Sofitel Legend The Grand Amsterdam

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Discover the history of the Sofitel Legend The Grand Amsterdam, which has hosted European dignitaries as early as the 16th century.

Sofitel Legend The Grand Amsterdam was constructed between the 14th and 17th centuries, in which novel approaches to art and science spread throughout Europe.

The history of Sofitel Legend The Grand Amsterdam dates all the way back to the early 15th century. In 1411, two convents began residing in the structure that is now The Grand Amsterdam. Convents and monasteries lined the Oudezijds Voorburgwal during the late Medieval Age, as Amsterdam emerged as a bastion for Western Catholicism. As such, the two convents continued to use the site for the next couple hundred years. However, as the Protestant Reformation spread throughout the city during the 1500s, government officials confiscated the buildings for more civic-minded purposes.

Thus, in 1578, the city allowed for the location’s transformation into a hotel called the “Lodgement voor Princen en Groote Heeren” (Lodging for Princes and Gentlemen of Standing). Later renamed the “Princenhof,” the buildings hosted some of the most esteemed guests in European society for the next 69 years. Dutch royalty lodged at the Princenhof frequently, including Prince William the Silent, as well as his sons, Prince Maurice of Nassau and Prince Frederik Hendrik. A French queen named Maria de Medici also stayed at the Princenhof, while she worked to resolve a familial dispute with her son, King Louis XIII.

The city briefly abandoned the Princenhof in 1647, when it built a new royal lodge called the Oudezjds Herenlogement (Old Side Hostel for Gentlemen). But the buildings served as the temporary City Hall from 1652 to 1655 after the first one burnt down. At the same time, the Dutch Admiralty had long desired to use the buildings as their headquarters. So once the city vacated the buildings again in 1655, the Admiralty moved in and remained at the site for the next two centuries. The Dutch Admiralty heavily renovated the buildings during this period, adding new brick walls and a wide façade to the front of the location.

When the armies of Napoleon occupied the Netherlands during the Napoleonic Wars, the buildings changed hands again. Several years into the French occupation of the country, Napoleon Bonaparte installed his brother, Louis, as the reigning monarch of the Netherlands. Louis fell in love with the City Hall in Dam Square, seizing it for his personal palace. City officials returned to the now abandoned Princenhof, using it as City Hall once more. After the defeat of Napoleon at the Battle of Waterloo, city officials decided to keep City Hall at the Princenhof. City Hall then remained at the Princehof buildings for the next 180 years.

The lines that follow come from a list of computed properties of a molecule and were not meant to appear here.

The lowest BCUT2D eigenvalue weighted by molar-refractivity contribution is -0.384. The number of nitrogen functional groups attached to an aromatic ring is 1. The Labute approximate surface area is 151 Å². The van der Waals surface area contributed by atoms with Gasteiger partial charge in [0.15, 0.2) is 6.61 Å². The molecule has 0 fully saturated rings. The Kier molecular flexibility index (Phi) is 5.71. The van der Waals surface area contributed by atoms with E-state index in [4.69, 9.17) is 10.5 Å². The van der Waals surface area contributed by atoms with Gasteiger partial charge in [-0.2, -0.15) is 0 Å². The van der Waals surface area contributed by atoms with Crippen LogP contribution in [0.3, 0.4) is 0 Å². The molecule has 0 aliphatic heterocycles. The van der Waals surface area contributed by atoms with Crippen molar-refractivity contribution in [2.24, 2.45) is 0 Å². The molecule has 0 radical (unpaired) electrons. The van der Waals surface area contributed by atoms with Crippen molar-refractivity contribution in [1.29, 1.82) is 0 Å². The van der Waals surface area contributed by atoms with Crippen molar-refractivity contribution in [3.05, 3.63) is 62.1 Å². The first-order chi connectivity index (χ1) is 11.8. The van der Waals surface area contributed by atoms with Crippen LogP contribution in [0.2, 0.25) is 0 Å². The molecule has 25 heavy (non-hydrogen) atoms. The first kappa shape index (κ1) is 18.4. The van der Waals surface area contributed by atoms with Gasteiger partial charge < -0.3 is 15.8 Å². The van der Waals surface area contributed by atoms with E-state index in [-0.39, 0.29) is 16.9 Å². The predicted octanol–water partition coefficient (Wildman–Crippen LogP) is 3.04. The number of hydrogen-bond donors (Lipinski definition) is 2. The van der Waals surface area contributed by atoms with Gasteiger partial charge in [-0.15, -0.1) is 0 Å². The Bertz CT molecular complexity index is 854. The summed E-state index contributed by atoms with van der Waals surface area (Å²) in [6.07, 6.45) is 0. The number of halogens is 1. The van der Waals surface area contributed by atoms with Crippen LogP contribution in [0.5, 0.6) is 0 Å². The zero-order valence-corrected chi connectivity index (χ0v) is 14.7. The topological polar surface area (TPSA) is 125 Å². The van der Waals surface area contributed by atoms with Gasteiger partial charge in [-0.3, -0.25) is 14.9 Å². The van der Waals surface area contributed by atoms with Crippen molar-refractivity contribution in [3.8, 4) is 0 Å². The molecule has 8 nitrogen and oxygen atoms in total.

During the late 20th century, city officials moved City Hall for a final time to a new building in Dam Square. As such, the Princenhof site remained vacant for the next several years. However, in 1992, the buildings obtained a new lease on life. Sofitel acquired the location, which it transformed into The Grand Amsterdam hotel. Upon completing a series of significant renovations during the late 2000s, Sofitel relaunched The Grand Amsterdam under its premiere Legends brand. In 2017, The Grand celebrated its 25th anniversary to great acclaim: the hotel won 26 different awards that year for its renowned hospitality and service.

  • About the Location +
    The history of Sofitel Legend The Grand Amsterdam dates all the way back to the early 15th century. In 1411, two convents began residing in the structure that is now The Grand Amsterdam. Convents and monasteries lined the Oudezijds Voorburgwal during the late Medieval Age, as Amsterdam emerged as a bastion for Western Catholicism and then Protestantism. A number of religious structures from the era still reside next to the Sofitel Legend The Grand Amsterdam, including the Agnietenstraat and the Agnietenkapel, as well as the Old and New Nuns.
  • Famous Historic Guests +
    William I, Prince of Orange (1544 – 1584) Maurice of Orange (1618 – 1625) Frederick Henry, Prince of Orange (1625 – 1647) Queen Marie de’ Medici of France (1600 – 1610)

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